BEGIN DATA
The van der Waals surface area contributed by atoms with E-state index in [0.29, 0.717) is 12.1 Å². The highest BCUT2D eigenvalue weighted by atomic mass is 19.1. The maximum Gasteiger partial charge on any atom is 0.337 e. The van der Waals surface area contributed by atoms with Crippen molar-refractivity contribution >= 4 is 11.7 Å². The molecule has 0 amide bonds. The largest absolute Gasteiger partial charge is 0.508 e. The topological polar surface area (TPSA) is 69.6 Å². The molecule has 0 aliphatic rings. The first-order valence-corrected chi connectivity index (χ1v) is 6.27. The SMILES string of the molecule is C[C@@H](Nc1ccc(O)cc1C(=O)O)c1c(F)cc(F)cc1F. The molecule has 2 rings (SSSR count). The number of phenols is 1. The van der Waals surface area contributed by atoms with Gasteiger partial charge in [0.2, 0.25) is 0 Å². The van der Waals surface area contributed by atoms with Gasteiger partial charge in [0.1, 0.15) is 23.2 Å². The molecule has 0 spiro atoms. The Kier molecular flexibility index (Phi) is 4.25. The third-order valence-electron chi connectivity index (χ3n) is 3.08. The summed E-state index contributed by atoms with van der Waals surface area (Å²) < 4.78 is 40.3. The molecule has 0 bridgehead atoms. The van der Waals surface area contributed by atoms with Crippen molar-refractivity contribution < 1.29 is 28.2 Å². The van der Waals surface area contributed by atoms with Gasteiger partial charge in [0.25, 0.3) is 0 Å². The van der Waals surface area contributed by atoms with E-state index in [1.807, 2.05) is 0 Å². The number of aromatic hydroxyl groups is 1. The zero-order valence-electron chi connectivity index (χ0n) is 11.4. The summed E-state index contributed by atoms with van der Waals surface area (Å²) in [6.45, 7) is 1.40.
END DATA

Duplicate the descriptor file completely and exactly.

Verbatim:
The van der Waals surface area contributed by atoms with E-state index in [0.29, 0.717) is 12.1 Å². The highest BCUT2D eigenvalue weighted by atomic mass is 19.1. The maximum Gasteiger partial charge on any atom is 0.337 e. The van der Waals surface area contributed by atoms with Crippen molar-refractivity contribution >= 4 is 11.7 Å². The molecule has 0 amide bonds. The largest absolute Gasteiger partial charge is 0.508 e. The topological polar surface area (TPSA) is 69.6 Å². The molecule has 0 aliphatic rings. The first-order valence-corrected chi connectivity index (χ1v) is 6.27. The SMILES string of the molecule is C[C@@H](Nc1ccc(O)cc1C(=O)O)c1c(F)cc(F)cc1F. The molecule has 2 rings (SSSR count). The number of phenols is 1. The van der Waals surface area contributed by atoms with Gasteiger partial charge in [0.2, 0.25) is 0 Å². The van der Waals surface area contributed by atoms with Gasteiger partial charge in [0.1, 0.15) is 23.2 Å². The molecule has 0 spiro atoms. The Kier molecular flexibility index (Phi) is 4.25. The third-order valence-electron chi connectivity index (χ3n) is 3.08. The summed E-state index contributed by atoms with van der Waals surface area (Å²) < 4.78 is 40.3. The molecule has 0 bridgehead atoms. The van der Waals surface area contributed by atoms with Crippen molar-refractivity contribution < 1.29 is 28.2 Å². The van der Waals surface area contributed by atoms with Gasteiger partial charge in [0.25, 0.3) is 0 Å². The van der Waals surface area contributed by atoms with E-state index in [1.807, 2.05) is 0 Å². The number of aromatic hydroxyl groups is 1. The zero-order valence-electron chi connectivity index (χ0n) is 11.4. The summed E-state index contributed by atoms with van der Waals surface area (Å²) in [6.45, 7) is 1.40.